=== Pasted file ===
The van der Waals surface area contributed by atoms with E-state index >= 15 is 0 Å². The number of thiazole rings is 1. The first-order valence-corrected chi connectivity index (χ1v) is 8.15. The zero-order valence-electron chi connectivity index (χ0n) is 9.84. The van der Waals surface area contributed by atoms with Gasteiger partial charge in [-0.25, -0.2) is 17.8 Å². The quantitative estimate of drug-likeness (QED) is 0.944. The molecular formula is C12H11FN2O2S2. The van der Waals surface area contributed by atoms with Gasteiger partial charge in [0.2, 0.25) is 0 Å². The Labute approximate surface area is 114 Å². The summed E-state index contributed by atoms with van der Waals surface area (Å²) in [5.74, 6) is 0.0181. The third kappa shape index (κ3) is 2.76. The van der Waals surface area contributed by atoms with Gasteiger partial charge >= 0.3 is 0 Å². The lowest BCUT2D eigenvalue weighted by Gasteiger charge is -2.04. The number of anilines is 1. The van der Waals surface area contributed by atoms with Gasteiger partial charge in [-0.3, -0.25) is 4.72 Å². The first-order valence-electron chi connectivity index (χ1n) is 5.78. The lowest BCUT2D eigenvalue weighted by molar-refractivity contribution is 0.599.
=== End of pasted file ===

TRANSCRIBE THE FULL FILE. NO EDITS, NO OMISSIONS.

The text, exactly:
The van der Waals surface area contributed by atoms with E-state index >= 15 is 0 Å². The number of thiazole rings is 1. The first-order valence-corrected chi connectivity index (χ1v) is 8.15. The zero-order valence-electron chi connectivity index (χ0n) is 9.84. The van der Waals surface area contributed by atoms with Gasteiger partial charge in [-0.25, -0.2) is 17.8 Å². The quantitative estimate of drug-likeness (QED) is 0.944. The molecular formula is C12H11FN2O2S2. The van der Waals surface area contributed by atoms with Gasteiger partial charge in [0.2, 0.25) is 0 Å². The Labute approximate surface area is 114 Å². The summed E-state index contributed by atoms with van der Waals surface area (Å²) in [5.74, 6) is 0.0181. The third kappa shape index (κ3) is 2.76. The van der Waals surface area contributed by atoms with Gasteiger partial charge >= 0.3 is 0 Å². The lowest BCUT2D eigenvalue weighted by Gasteiger charge is -2.04. The number of anilines is 1. The van der Waals surface area contributed by atoms with Gasteiger partial charge in [-0.3, -0.25) is 4.72 Å². The first-order valence-electron chi connectivity index (χ1n) is 5.78. The lowest BCUT2D eigenvalue weighted by molar-refractivity contribution is 0.599.